Analytics & Insights, Science

Getting to Magic: Facebook’s Negative Feedback Data

I’ll never stop harping on looking deeper into analytics for deeper insight. Too often we just look at positive triggers (Likes/Comments/Shares) as an indication of how well content is performing. But wouldn’t it be nice to know how often people Unliked or Hid our content too, to get an idea of how well it actually resonated?

Enter: Negative Feedback. This is every Hide, Report as Spam, and Unlike for the page, and if you have access to the New Insights is found under the Reach tab:

Where to find Negative Feedback.

Where to find Negative Feedback.

And here’s what the graph looks like:

Negative Feedback Graph

Negative Feedback Graph

If you don’t have access to New Insights, pinging your Facebook Account Manager should get it for you, otherwise it’s buried deep in the data extract Excel sheet (columns BB to BG in my report).

Going Up-Data

Per the post on the Criticality of Great Analytics, the question I’m typically trying to answer with this data is “Which Posts are Resonating Best?” If I had access to web data, I’d make this “Which Posts are Adding the Most Value?” by tracking the entire clickstream to the site, conversion points, etc, but for now we’ll keep this purely in Facebook.

Thankfully, Facebook gives us some great datapoints to make this a largely math-driven equation. We basically want to measure Net Reaction divided by Net Reach. In order to do this, we simply do:

((Daily Comments + Daily Likes + Daily Shares) – Daily Negative Feedback) / (Daily Total Reach / (Daily Total Reach – Daily Count of Fans Online))

There are some simpler ways to do this, that may be just as valuable, but I like to do Net Reach because it factors in how many people were online on Facebook that day. Ultimately what math like this (typically done in Excel) should show is how people are responding to your content day by day. If you run this at Post level, and compare it to content types or narrative arcs, you can also see how your audience is responding to various types of content.

The last time one of my clients had a significant spike in Negative Feedback Rate, we produced content and then segmented it out by audience to try and see which audiences were driving NFR, and found that all folk under 35 skewed negative, while those over 35 skewed positive. This data led towards a market survey which fundamentally changed the positioning for the brand.


Great data is always hard, but now that Facebook is exposing this data directly via Insights, making use of it is easier than ever. Though, to be fair, building Macros into the Data Export will yield some pretty epic data too. More on that in a future post!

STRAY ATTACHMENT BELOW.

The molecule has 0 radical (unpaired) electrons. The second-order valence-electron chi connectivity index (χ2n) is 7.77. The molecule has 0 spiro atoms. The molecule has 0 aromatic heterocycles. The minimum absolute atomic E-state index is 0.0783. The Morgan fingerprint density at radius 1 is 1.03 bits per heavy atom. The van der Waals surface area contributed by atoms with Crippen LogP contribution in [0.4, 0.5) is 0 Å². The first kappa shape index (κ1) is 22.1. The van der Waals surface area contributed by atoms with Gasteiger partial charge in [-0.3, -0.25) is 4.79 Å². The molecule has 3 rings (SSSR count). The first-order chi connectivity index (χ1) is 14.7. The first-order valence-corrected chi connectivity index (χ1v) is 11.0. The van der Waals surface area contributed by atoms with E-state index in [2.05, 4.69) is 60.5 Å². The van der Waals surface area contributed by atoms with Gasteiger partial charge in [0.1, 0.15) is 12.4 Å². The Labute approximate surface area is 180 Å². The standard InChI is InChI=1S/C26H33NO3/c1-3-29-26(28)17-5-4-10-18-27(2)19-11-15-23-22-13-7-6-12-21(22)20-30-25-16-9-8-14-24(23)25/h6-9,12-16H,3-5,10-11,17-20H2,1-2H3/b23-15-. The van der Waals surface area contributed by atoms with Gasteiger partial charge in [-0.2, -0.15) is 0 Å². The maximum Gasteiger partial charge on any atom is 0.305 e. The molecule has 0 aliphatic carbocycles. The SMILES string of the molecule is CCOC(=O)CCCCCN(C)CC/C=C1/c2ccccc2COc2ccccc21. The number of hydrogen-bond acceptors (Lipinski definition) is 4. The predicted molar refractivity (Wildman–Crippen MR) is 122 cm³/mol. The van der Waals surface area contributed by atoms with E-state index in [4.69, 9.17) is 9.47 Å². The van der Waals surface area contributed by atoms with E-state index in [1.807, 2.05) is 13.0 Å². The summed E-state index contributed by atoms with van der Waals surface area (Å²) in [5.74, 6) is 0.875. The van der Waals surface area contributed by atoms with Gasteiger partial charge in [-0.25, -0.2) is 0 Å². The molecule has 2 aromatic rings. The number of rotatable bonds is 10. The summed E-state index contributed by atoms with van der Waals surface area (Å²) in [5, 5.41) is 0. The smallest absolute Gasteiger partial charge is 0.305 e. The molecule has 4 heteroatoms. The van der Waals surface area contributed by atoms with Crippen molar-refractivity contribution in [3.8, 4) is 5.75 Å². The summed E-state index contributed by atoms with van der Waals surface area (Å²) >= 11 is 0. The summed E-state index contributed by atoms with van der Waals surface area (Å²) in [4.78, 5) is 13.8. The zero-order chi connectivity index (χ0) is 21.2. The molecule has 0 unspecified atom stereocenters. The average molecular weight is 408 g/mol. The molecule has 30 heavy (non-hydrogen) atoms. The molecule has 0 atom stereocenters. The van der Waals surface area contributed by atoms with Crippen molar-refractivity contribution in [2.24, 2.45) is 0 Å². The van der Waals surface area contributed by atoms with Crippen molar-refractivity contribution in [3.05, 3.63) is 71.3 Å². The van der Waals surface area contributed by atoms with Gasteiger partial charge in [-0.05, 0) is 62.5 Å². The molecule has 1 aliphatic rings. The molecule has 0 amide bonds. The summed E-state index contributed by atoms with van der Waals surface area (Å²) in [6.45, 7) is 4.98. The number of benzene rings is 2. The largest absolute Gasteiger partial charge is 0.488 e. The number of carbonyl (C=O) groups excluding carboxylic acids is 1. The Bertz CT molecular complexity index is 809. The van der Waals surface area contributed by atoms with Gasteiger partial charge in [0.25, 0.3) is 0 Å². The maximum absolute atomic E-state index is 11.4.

Think I’m off base, just like Dave? Let me know in the comments belowwww.


2 thoughts on “Getting to Magic: Facebook’s Negative Feedback Data

  1. I think the only improvement I would consider in your formula is the value of a comment, like and share. Same with Negative Feedback elements. In your formula your valuing them all equally. There’s a couple of ways to evaluate each and I think it’s a little too simplistic to treat them all equal.

  2. Jeremy Wright says:

    Colin, great point. This is why the question is around “Resonating Best”, not “Driving the Most Value”. If the question was around value, then you’d have to assign values to various points of the customer funnel, leads, leadgen, and conversely to items that lead down-funnel (click is better than Share in a funnel).

    For the purposes of customer resonance, the fact that people are taking any positive action vs a negative action is, to me, the point (volume vs volume). But, it is possible I’m looking at this too simplistically. When doing value-driven reporting, I always assign CRM and funnel values to actions…

    Feel free to disagree 🙂

Educate Us - Leave a Comment!

Fill in your details below or click an icon to log in: Logo

You are commenting using your account. Log Out /  Change )

Google+ photo

You are commenting using your Google+ account. Log Out /  Change )

Twitter picture

You are commenting using your Twitter account. Log Out /  Change )

Facebook photo

You are commenting using your Facebook account. Log Out /  Change )

Connecting to %s